Meanwhile, DOD’s  information-gathering process is haphazard, according to an inspector general review. The IG found that 82 percent of DOD’s past-performance assessments didn’t contain sufficient narratives to establish that ratings were credible and justified. Similarly, the IG found that 68 percent of assessments were overdue and 39 percent were overdue by a year or more.

    “Government acquisition officials do not have all past-performance information needed to make informed decisions,” DOD’s IG concluded in a February report on past-performance assessments.

    Learning of these problems and specific examples, the Senate panel is pressing DOD officials to show it how they intend to improve their use of past-performance information. By Oct. 2009, the committee wants to know the steps DOD officials intend to take to have the acquisition workforce gathering the information in greater detail and putting it to better use.

    In response to the IG’s report, officials from DOD and the Air Force said they would require contracting officers to register contracts into a database within a month of award and have the officers complete their assessments in four months of the performance evaluation.

    As officials attempt to get more information compiled and filed  on time, Burton said the performance information can only be used to a greater extent if the officials take time to really analyze a company’s performance, instead of merely jotting down an unsubstantiated rating. But with the number of acquisition workers growing only slightly compared with federal spending, contracting officers have limited time available to review past work.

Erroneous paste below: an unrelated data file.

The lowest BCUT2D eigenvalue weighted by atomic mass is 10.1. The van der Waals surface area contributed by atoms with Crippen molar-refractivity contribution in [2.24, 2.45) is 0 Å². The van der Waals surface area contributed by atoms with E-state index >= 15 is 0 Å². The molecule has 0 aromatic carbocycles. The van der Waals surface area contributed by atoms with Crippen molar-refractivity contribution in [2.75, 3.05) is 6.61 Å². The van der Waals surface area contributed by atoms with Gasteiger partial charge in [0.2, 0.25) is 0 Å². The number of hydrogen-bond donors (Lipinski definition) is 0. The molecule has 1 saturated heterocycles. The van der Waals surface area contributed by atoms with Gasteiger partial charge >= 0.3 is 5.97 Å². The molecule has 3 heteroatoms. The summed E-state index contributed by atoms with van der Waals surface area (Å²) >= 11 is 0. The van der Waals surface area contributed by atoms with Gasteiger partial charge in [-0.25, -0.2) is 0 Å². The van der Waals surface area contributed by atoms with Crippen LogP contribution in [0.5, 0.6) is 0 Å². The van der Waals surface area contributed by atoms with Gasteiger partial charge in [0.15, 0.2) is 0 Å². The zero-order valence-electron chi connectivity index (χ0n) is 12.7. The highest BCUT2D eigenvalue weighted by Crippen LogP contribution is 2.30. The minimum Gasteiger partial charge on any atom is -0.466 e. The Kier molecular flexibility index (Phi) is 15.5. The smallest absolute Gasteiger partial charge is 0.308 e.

In addition to heavy workloads, the officers are also required to do administrative tasks, such as gathering and entering information into databases such as the Federal Procurement Data System, Burton said. He recommended agencies reorganize the work and give the more mundane task s to lower-grade employees.

    Despite their workload, contracting officers need to make time to write narratives about a contractor’s work, Burton said. Those narratives can help the next agency decide if the contractor is a worthy partner.

    However, Marcia Madsen, chairwoman of the Acquisition Advisory Panel and partner at law firm Mayer Brown, said past-performance reviews are subjective and can be hard to analyze.

    “Past performance is a convenient tool to say it’s always the contractor’s fault,” she said. It’s important to talk to people who have worked with the contractor and read any rebuttal the company files with the contracting officer’s account of the quality of work, Madsen added.